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Robot drifting on track


Hi everybody…

I am building a line follower which came 4th place making 18 meter long track in 29.50 seconds :slight_smile:

I have written a PID line follower but I don’t constrain the power difference values to 0, 255, but -65, 255, so when the power is negativ the robot puts the wheels on reverse…
if I drive the motors only forward… my robot don’t have time to take the turns making it go in reverse even with 0 on one motor and 255 on the other… so puting it in reverse helps a bit on turning…
I use pololu 42mm off road tires… I am thinking on using 32mm sport tired like in 3pi…

here is a video of my robot’s behaviour

as you see, even after that it drifts on the track… I had a part where he went sliding at a 45 degree from track and the wheels were spinning and drifting on the track… should I put on the sport tires? I need to buy them and being in romania, the cost of the transport would kill me probably…



I am not sure if switching out your tires will help with your problem, but if you would like to try and are concerned about shipping costs, you might see if one of our distributors near you carries the 32x7mm tires.

Before trying new tires though, you might want to see if further tuning of your PID constants helps at all. Cleaning your wheels after every run and keeping the track as clean as possible might also help.

Additionally, it might not be practical with your current robot, but usually, the further ahead of your robot you can mount your sensors the better.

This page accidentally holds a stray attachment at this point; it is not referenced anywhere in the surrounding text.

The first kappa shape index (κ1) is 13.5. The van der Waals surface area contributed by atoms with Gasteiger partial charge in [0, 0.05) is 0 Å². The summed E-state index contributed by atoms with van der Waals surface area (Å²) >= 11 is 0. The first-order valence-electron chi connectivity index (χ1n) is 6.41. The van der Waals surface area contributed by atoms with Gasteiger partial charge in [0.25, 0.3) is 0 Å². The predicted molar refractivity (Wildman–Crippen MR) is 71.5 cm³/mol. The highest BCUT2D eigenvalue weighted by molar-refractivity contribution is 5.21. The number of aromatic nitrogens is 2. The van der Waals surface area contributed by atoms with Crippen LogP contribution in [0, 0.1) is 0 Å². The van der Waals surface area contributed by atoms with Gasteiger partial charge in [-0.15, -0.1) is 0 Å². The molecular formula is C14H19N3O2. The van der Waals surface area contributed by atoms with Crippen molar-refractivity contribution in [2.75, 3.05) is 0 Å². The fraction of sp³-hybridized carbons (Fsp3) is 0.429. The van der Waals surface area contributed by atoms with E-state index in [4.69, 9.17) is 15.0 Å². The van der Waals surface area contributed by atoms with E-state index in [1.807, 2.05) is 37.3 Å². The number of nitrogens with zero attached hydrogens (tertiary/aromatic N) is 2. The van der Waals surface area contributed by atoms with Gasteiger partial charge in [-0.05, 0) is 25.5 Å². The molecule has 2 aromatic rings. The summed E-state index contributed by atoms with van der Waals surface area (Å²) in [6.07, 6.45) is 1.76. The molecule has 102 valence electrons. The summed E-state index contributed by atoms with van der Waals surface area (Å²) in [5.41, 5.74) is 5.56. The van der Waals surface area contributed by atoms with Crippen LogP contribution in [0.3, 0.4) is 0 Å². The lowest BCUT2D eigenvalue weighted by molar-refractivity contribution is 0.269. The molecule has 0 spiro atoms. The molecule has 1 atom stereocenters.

I agree: that looks to me like the robot is over-reacting, rather than a tire slipping problem.
I’d look at, in order:

  1. Increasing the D (derivative) gain to counteract the over-turning.
  2. Getting a wider sensor, so that you can afford to “turn less” and still keep contact with the line.
  3. Mounting the sensor further ahead, so that you get more warning about upcoming turns.


Hi, did you get anywhere with the suggestions?

I’ve also been developing line followers using the Pololu 10:1 (standard) micro gear motors. Boy, these motors are quick! I’ve also needed to use negative motor speed values to get around 15cm(6") radius bends. I’ve noticed similar behavior on bends to your vehicle, even though I’m using the 32 x 7 mm wheels & tires.

I found the ‘skidding’ was caused by having too great a negative speed value on the inside motor - the amount of applied twist exceeds the friction between tire and track on sharp bends.

I also found that there was a balance between PID coefficients and the amount of negative speed applied. With more negative speed, the P & D coefficients can be reduced.

Of course, we say ‘negative speeds’ but in practice, I do not think the inside motor actually reverses, just applies additional braking.

Hope this helps!